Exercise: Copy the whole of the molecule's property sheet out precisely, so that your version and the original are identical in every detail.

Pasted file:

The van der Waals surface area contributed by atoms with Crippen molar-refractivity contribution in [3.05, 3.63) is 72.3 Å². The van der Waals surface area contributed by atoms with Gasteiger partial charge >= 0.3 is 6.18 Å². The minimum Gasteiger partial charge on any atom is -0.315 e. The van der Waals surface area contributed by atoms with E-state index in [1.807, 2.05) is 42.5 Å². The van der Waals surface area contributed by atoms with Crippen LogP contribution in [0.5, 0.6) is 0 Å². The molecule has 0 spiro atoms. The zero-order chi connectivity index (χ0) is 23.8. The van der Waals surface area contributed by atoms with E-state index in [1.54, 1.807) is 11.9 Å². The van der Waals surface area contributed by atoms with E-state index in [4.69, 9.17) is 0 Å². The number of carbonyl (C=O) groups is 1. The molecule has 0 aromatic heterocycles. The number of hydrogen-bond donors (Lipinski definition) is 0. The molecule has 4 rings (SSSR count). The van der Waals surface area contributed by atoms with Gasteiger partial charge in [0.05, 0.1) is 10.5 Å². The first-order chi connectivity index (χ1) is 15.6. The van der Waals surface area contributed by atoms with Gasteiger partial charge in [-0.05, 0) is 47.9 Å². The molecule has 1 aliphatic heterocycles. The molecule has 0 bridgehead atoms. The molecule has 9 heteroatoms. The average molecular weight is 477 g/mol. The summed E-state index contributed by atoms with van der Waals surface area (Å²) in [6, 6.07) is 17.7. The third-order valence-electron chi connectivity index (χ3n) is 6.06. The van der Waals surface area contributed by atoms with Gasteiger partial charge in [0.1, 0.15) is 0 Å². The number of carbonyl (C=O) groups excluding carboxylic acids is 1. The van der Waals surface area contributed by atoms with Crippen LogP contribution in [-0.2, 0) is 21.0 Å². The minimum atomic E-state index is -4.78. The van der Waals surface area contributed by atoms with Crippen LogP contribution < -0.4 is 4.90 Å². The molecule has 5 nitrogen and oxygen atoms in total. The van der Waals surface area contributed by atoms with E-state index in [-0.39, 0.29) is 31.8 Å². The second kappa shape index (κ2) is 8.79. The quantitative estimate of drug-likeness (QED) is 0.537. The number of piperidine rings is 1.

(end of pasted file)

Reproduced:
The van der Waals surface area contributed by atoms with Crippen molar-refractivity contribution in [3.05, 3.63) is 72.3 Å². The van der Waals surface area contributed by atoms with Gasteiger partial charge >= 0.3 is 6.18 Å². The minimum Gasteiger partial charge on any atom is -0.315 e. The van der Waals surface area contributed by atoms with E-state index in [1.807, 2.05) is 42.5 Å². The van der Waals surface area contributed by atoms with Crippen LogP contribution in [0.5, 0.6) is 0 Å². The molecule has 0 spiro atoms. The zero-order chi connectivity index (χ0) is 23.8. The van der Waals surface area contributed by atoms with E-state index in [1.54, 1.807) is 11.9 Å². The van der Waals surface area contributed by atoms with E-state index in [4.69, 9.17) is 0 Å². The number of carbonyl (C=O) groups is 1. The molecule has 0 aromatic heterocycles. The number of hydrogen-bond donors (Lipinski definition) is 0. The molecule has 4 rings (SSSR count). The van der Waals surface area contributed by atoms with Gasteiger partial charge in [0.05, 0.1) is 10.5 Å². The first-order chi connectivity index (χ1) is 15.6. The van der Waals surface area contributed by atoms with Gasteiger partial charge in [-0.05, 0) is 47.9 Å². The molecule has 1 aliphatic heterocycles. The molecule has 0 bridgehead atoms. The molecule has 9 heteroatoms. The average molecular weight is 477 g/mol. The summed E-state index contributed by atoms with van der Waals surface area (Å²) in [6, 6.07) is 17.7. The third-order valence-electron chi connectivity index (χ3n) is 6.06. The van der Waals surface area contributed by atoms with Gasteiger partial charge in [0.1, 0.15) is 0 Å². The number of carbonyl (C=O) groups excluding carboxylic acids is 1. The van der Waals surface area contributed by atoms with Crippen LogP contribution in [-0.2, 0) is 21.0 Å². The minimum atomic E-state index is -4.78. The van der Waals surface area contributed by atoms with Crippen LogP contribution < -0.4 is 4.90 Å². The molecule has 5 nitrogen and oxygen atoms in total. The van der Waals surface area contributed by atoms with E-state index in [-0.39, 0.29) is 31.8 Å². The second kappa shape index (κ2) is 8.79. The quantitative estimate of drug-likeness (QED) is 0.537. The number of piperidine rings is 1.